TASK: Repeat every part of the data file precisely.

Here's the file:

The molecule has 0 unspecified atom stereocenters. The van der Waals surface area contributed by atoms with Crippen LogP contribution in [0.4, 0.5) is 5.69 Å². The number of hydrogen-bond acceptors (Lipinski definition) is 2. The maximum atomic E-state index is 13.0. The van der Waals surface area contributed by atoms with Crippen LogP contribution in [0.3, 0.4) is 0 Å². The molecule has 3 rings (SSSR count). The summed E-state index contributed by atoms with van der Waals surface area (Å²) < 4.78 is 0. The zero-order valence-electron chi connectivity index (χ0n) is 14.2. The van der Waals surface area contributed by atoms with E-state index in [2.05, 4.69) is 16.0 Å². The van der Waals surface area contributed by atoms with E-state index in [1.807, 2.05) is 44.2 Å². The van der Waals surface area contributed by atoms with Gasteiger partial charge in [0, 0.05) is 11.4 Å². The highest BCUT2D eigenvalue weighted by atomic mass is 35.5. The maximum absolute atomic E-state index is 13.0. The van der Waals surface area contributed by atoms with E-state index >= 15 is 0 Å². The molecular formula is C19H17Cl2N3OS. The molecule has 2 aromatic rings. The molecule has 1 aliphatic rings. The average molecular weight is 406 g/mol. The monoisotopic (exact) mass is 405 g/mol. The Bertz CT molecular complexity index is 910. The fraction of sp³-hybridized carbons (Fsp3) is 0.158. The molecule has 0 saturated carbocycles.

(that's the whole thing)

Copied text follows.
The molecule has 0 unspecified atom stereocenters. The van der Waals surface area contributed by atoms with Crippen LogP contribution in [0.4, 0.5) is 5.69 Å². The number of hydrogen-bond acceptors (Lipinski definition) is 2. The maximum atomic E-state index is 13.0. The van der Waals surface area contributed by atoms with Crippen LogP contribution in [0.3, 0.4) is 0 Å². The molecule has 3 rings (SSSR count). The summed E-state index contributed by atoms with van der Waals surface area (Å²) < 4.78 is 0. The zero-order valence-electron chi connectivity index (χ0n) is 14.2. The van der Waals surface area contributed by atoms with E-state index in [2.05, 4.69) is 16.0 Å². The van der Waals surface area contributed by atoms with E-state index in [1.807, 2.05) is 44.2 Å². The van der Waals surface area contributed by atoms with Gasteiger partial charge in [0, 0.05) is 11.4 Å². The highest BCUT2D eigenvalue weighted by atomic mass is 35.5. The maximum absolute atomic E-state index is 13.0. The van der Waals surface area contributed by atoms with E-state index >= 15 is 0 Å². The molecular formula is C19H17Cl2N3OS. The molecule has 2 aromatic rings. The molecule has 1 aliphatic rings. The average molecular weight is 406 g/mol. The monoisotopic (exact) mass is 405 g/mol. The Bertz CT molecular complexity index is 910. The fraction of sp³-hybridized carbons (Fsp3) is 0.158. The molecule has 0 saturated carbocycles.